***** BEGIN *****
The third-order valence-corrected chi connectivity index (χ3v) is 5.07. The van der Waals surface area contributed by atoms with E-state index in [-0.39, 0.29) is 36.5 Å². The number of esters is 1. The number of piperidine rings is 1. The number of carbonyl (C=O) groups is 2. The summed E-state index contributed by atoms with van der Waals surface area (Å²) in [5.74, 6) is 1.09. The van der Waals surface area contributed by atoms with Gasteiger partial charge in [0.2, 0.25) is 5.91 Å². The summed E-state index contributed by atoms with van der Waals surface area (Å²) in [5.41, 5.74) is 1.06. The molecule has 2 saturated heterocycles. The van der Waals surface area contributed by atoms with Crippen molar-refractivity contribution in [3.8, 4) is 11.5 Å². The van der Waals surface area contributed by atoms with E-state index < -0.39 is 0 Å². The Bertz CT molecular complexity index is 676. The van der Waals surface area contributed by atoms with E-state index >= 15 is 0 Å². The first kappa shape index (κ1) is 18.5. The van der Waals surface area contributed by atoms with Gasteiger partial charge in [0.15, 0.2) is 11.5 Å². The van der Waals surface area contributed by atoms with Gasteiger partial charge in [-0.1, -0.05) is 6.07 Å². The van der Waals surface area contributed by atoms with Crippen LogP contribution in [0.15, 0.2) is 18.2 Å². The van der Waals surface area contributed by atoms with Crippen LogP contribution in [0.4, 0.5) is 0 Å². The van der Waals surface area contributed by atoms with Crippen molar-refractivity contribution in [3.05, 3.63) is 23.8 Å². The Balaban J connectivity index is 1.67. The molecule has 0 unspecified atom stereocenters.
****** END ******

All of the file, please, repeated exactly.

The third-order valence-corrected chi connectivity index (χ3v) is 5.07. The van der Waals surface area contributed by atoms with E-state index in [-0.39, 0.29) is 36.5 Å². The number of esters is 1. The number of piperidine rings is 1. The number of carbonyl (C=O) groups is 2. The summed E-state index contributed by atoms with van der Waals surface area (Å²) in [5.74, 6) is 1.09. The van der Waals surface area contributed by atoms with Gasteiger partial charge in [0.2, 0.25) is 5.91 Å². The summed E-state index contributed by atoms with van der Waals surface area (Å²) in [5.41, 5.74) is 1.06. The molecule has 2 saturated heterocycles. The van der Waals surface area contributed by atoms with Crippen molar-refractivity contribution in [3.8, 4) is 11.5 Å². The van der Waals surface area contributed by atoms with E-state index < -0.39 is 0 Å². The Bertz CT molecular complexity index is 676. The van der Waals surface area contributed by atoms with E-state index >= 15 is 0 Å². The first kappa shape index (κ1) is 18.5. The van der Waals surface area contributed by atoms with Gasteiger partial charge in [0.15, 0.2) is 11.5 Å². The van der Waals surface area contributed by atoms with Gasteiger partial charge in [-0.1, -0.05) is 6.07 Å². The van der Waals surface area contributed by atoms with Crippen LogP contribution in [0.15, 0.2) is 18.2 Å². The van der Waals surface area contributed by atoms with Crippen LogP contribution in [0.4, 0.5) is 0 Å². The van der Waals surface area contributed by atoms with Crippen molar-refractivity contribution in [3.05, 3.63) is 23.8 Å². The Balaban J connectivity index is 1.67. The molecule has 0 unspecified atom stereocenters.